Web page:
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But This Time, SHAME Enters The Story

by Preston Peet-

October 20, 2000

'We're not happy with those national procedures now. We're going to back off of this knocking-down-doors. There's going to have to be some really strong evidence that something life- threatening is actually there. We're getting off of that. I mean, that's bullshit, if you'll pardon my French.'
--Lebanon, TN Mayor John Fox

On the eastern edge of the Lebanon, Tennessee city limits, relaxing for the early October evening in front of his television, 64-year-old John Adams had no remotest reason to imagine that the War on Drugs was coming after him. But in the dark out there on Joseph Street, just outside his double- wide trailer's door in the predominantly black section of town, crouched a team of federally trained narcotics agents in black uniforms, a drug warrant, and itchy trigger fingers.

Wham, Bam, Sorry, Ma'Am

Adams' 61-year-old wife Loraine, right at 10PM that night of October 4, heard someone knock thunderously at the door. Asking who it was only provoked a harder knock, and then BLAM, the double-wide's door was kicked in by an invasion squad of seven drug-war troopers in full combat gear--and wearing ski masks, according to one close family friend. Cuffing Loraine, they shoved her back towards a bedroom, whereupon she yelled to her husband that someone was breaking in, and to get his gun.

The police story alleges that Adams fired his sawn-off shotgun at Lebanon narcs Kyle Shedran and Greg Day, as they came around the corner to where Adams sat in front of his TV. They were "forced to fire back" in the WORLDNETDAILY version of the invasion, mortally wounding Adams. Afterward, a Medivac helicopter flew the bleeding victim to Vanderbilt University Hospital, where he died in surgery about an hour and a half later.

Narc-squad officers Shedran and Day were placed on paid administrative leave immediately following the trailer invasion and shooting, while state cops began investigating. The raid's supervisor, 10-year veteran lieutenant Steven Nokes, was fired on Oct. 10, and officer Tommy Maggort was placed on unpaid leave. Both had been involved in the pre-raid surveillance for the narco squad, yet neither somehow noticed that they were targeting not only the wrong residence, but indeed the wrong kind of building: hitting a TRAILER, instead of a HOUSE!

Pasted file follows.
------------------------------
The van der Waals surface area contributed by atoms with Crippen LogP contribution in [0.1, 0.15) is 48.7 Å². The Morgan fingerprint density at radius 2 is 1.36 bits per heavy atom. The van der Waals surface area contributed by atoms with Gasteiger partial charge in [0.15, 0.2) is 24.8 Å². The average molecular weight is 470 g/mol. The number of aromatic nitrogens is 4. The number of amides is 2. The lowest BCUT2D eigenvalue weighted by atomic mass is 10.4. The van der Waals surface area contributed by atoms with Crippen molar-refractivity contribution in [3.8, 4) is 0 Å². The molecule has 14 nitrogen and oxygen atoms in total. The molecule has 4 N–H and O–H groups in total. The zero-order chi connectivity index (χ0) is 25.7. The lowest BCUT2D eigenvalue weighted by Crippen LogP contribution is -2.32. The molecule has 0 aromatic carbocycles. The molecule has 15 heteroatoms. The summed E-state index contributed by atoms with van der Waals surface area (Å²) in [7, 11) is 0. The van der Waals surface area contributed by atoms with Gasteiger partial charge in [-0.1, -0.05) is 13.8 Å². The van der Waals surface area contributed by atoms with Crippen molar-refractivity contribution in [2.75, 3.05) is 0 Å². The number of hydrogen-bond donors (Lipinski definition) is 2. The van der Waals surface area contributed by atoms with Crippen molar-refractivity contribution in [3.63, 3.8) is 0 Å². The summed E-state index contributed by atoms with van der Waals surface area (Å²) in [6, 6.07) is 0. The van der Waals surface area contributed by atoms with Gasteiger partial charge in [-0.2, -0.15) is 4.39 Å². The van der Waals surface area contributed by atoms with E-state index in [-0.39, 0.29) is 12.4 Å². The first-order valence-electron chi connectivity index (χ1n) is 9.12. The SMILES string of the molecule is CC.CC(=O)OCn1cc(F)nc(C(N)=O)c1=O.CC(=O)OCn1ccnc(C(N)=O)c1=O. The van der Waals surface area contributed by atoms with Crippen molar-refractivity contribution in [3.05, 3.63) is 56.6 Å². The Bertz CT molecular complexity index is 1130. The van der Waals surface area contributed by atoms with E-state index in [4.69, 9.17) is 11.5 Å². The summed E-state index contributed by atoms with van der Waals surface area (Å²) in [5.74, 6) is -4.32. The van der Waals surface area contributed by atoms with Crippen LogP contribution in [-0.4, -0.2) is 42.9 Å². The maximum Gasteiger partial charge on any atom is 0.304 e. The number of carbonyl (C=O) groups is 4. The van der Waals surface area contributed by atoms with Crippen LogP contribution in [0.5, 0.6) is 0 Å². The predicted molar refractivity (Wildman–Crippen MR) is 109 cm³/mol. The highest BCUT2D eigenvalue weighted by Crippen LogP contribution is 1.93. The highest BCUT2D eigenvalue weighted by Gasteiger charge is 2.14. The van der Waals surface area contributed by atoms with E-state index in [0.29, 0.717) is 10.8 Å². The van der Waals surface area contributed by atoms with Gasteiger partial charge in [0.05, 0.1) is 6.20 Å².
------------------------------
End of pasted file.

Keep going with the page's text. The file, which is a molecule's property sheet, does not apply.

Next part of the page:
'Didn't Even Drink Alcohol'

"They, the police, were supposed to be targeting the [individual] who owns the house next door," explains former Wilson County commissioner Natchel Palmer, who became very familiar with John Adams and his family over many years. The elder Adams, Palmer recalled sadly for HT, "was retired from 37 years at Precision Rubber Company. He had been sick, and retired on account of his health. He never did drugs, didn't even drink alcohol. He and his wife were church-going people. He was on disability, took him several years to get it, but they paid him a lump sum, and so he bought himself a new double-wide trailer."

The Adams trailer and one single house were the only residences on that stretch of Joseph Street. Asked if there was any possible resemblance between the two structures, Palmer responded, "It's a house! John's is a double-wide trailer! John's was on the corner, and [the other] was the house next door. But you can tell a house from a trailer!"

Did They Even READ The Warrant?
Lebanon Police Chief Billy Weeks, at a press conference after the shooting, called it a "severe, costly mistake. They were not the target of our investigation. We hate that it happened." He said that Adams' trailer was mistakenly described on the search warrant carried by the raid squad, but that the correct address had been plainly written there. Lebanon cops had allegedly made at least one prior dope buy at the targeted house nearby, says Commissioner Palmer.

Mayor Fox, speaking to HT later, said, "The problem was that [the targeted individual] had parked in the wrong driveway, and that is what bought about most of the confusion." The search warrant had been written, he indicated, largely based on descriptions given by an anonymous informant to the cops, who themselves had only conducted a perfunctory "drive-by" surveillance of the two Joseph Street residences: "It's a confusing street. It's a turn, you turn off the main road, Blue Bird Road, onto a street, and then you have to make another turn to the right almost immediately. So there are two houses; it could be confusing if you went out at night. As far as confusion about which house was which, I think they knew where they were going, they weren't lost. They had been there, there was just misinformation." (It's also conceivable the cops were only identifying the "target residence" here based exclusively on the make or license plates of the vehicle that happened to be parked near it that night, without bothering to check any more of their snitch's information written into the warrant they were carrying.)

A Shotgun Blast In A Trailer, And He MISSED?